16 November 2011

Kramnik on Kramnik

In the first decade of the new millenium, three world class chess players -- Kasparov, Kramnik, and Anand -- in that order, ruled the roost. Kasparov was the dominant split-title World Champion going into the decade, Kramnik was his hand-picked heir apparent, and Anand flew FIDE's flag at the beginning of the decade gaining the unified title near the end.

Over the past few months, we've been treated to a steady stream of Kramnik interviews, most of them posted on the relatively new site Whychess.org. In No Nose for Navigation on my main blog, I criticized the site for technical reasons, but there's no question that content is its strong point.

After the 2011 Candidates Event, we listened to the top players sound off in Interviews Past and Present, where Kramnik was eliminated in the semifinal round. A little later he won the annual Dortmund tournament, and has been holding forth ever since. Here he talks mainly about Dortmund and a little about Kazan (links to Whychess.org unless otherwise noted).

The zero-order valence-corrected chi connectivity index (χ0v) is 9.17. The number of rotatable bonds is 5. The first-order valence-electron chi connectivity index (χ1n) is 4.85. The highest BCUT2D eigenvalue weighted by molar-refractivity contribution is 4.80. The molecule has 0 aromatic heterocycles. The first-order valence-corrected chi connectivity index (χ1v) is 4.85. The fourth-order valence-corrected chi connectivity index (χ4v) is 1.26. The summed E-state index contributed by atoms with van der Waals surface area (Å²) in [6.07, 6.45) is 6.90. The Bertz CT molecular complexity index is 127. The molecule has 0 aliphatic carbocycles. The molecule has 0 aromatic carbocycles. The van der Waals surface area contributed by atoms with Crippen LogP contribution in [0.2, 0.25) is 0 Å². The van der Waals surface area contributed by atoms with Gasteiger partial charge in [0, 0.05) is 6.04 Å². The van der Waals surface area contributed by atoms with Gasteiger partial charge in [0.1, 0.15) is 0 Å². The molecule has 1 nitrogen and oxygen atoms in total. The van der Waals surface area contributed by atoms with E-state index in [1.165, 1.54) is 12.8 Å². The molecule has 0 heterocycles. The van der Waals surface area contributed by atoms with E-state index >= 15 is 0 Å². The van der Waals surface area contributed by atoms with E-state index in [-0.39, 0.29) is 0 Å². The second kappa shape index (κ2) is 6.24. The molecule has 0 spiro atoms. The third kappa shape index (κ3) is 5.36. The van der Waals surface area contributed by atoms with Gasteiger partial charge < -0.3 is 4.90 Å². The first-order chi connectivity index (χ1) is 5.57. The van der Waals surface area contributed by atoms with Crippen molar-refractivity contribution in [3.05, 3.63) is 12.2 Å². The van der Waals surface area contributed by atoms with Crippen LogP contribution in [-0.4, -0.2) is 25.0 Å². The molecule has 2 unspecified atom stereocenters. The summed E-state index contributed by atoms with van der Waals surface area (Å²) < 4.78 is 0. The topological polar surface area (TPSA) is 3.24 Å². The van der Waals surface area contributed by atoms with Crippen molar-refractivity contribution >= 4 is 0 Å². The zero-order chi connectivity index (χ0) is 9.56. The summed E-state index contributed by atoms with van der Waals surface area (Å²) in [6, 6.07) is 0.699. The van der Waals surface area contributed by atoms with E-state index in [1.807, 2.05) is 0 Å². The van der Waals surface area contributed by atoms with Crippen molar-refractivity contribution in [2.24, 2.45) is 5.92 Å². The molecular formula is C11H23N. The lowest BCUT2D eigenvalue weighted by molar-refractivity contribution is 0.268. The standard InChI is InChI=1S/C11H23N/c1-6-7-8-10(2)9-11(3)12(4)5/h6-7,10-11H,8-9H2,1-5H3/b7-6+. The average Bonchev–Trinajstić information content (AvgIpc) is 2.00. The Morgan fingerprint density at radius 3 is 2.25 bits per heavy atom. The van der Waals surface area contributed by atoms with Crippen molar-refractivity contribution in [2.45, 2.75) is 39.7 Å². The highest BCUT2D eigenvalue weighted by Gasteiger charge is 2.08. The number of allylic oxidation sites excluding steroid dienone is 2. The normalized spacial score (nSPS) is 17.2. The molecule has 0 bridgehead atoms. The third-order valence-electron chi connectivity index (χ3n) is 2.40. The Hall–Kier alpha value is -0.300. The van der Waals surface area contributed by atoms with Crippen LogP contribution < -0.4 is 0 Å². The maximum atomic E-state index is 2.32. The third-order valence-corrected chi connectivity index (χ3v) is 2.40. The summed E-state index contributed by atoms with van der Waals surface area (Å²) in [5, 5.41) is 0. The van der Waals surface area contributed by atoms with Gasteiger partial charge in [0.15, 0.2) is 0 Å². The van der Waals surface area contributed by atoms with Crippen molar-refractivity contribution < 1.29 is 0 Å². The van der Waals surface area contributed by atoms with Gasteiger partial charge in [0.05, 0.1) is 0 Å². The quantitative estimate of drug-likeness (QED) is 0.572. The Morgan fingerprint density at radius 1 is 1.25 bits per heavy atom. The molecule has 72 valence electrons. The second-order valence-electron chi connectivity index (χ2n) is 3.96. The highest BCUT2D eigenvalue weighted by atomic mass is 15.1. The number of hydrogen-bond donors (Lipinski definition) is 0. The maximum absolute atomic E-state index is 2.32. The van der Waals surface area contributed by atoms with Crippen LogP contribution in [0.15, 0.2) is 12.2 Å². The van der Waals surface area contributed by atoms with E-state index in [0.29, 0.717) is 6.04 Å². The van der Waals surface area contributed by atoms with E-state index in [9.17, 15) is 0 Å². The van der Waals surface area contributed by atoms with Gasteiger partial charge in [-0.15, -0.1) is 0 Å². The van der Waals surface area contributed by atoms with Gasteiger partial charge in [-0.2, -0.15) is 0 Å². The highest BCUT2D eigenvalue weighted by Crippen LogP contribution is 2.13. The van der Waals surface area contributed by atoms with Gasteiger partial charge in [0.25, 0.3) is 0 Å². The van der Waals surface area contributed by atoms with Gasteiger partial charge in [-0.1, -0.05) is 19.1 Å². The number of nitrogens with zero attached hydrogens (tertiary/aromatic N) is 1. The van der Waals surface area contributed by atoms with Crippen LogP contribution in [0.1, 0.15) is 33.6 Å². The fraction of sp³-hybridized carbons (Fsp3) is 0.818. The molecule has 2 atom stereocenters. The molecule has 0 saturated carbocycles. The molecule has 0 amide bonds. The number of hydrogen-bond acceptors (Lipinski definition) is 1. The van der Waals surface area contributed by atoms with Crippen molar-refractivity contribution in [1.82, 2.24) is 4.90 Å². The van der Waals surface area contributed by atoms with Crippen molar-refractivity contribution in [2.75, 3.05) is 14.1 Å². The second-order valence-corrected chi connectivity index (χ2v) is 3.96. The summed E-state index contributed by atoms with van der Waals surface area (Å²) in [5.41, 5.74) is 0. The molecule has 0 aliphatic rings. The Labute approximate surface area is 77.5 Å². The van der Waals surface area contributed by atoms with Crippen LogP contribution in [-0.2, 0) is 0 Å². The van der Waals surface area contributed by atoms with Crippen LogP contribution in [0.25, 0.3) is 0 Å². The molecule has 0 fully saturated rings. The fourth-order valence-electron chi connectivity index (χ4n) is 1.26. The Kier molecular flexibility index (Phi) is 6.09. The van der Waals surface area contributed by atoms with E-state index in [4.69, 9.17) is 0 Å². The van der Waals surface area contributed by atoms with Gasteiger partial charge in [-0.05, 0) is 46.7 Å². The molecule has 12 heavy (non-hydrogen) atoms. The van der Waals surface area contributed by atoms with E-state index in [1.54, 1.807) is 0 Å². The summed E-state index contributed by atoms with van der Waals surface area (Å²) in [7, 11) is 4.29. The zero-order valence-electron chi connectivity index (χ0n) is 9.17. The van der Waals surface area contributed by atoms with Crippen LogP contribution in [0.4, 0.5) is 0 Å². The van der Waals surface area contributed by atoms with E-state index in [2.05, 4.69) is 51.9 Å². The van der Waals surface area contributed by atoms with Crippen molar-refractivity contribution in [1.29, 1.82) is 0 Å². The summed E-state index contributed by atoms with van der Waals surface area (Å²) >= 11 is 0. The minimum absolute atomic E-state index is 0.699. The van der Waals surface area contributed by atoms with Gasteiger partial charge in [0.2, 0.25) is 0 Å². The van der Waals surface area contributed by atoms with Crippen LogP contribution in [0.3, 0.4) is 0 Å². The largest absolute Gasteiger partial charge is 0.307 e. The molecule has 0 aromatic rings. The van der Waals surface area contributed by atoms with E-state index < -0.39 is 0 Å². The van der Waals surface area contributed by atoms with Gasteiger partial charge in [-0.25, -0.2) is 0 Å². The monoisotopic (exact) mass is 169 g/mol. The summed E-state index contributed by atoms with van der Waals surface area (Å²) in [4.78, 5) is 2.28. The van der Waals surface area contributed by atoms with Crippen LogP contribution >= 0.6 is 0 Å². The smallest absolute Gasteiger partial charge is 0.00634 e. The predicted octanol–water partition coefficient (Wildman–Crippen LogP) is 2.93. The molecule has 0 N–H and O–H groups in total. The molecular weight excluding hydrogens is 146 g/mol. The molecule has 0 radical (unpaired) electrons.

He was less successful in the Russian Championship Superfinal, finishing in a tie for 3rd-5th.

Then, in the longest interview I can remember him giving, he touched on many subjects, including three important title matches: 2000 vs. Kasparov, 2006 vs. Topalov (unification), and 2008 vs. Anand. His comments on the Topalov match brought responses from both Azmaiparashvili and Makropoulos, central figures in FIDE's bungled handling of the cheating accusations.

Later he had much more to say on the 2000 Kasparov match.

He then won the Univé tournament in Hoogeveen, and came back to the subject of the current World Championship cycle.

That's a good show for a man who has often been indifferent in his attitude toward the chess public. It's clear from the comments to many of those intervews that he remains enormously popular with chess fans.

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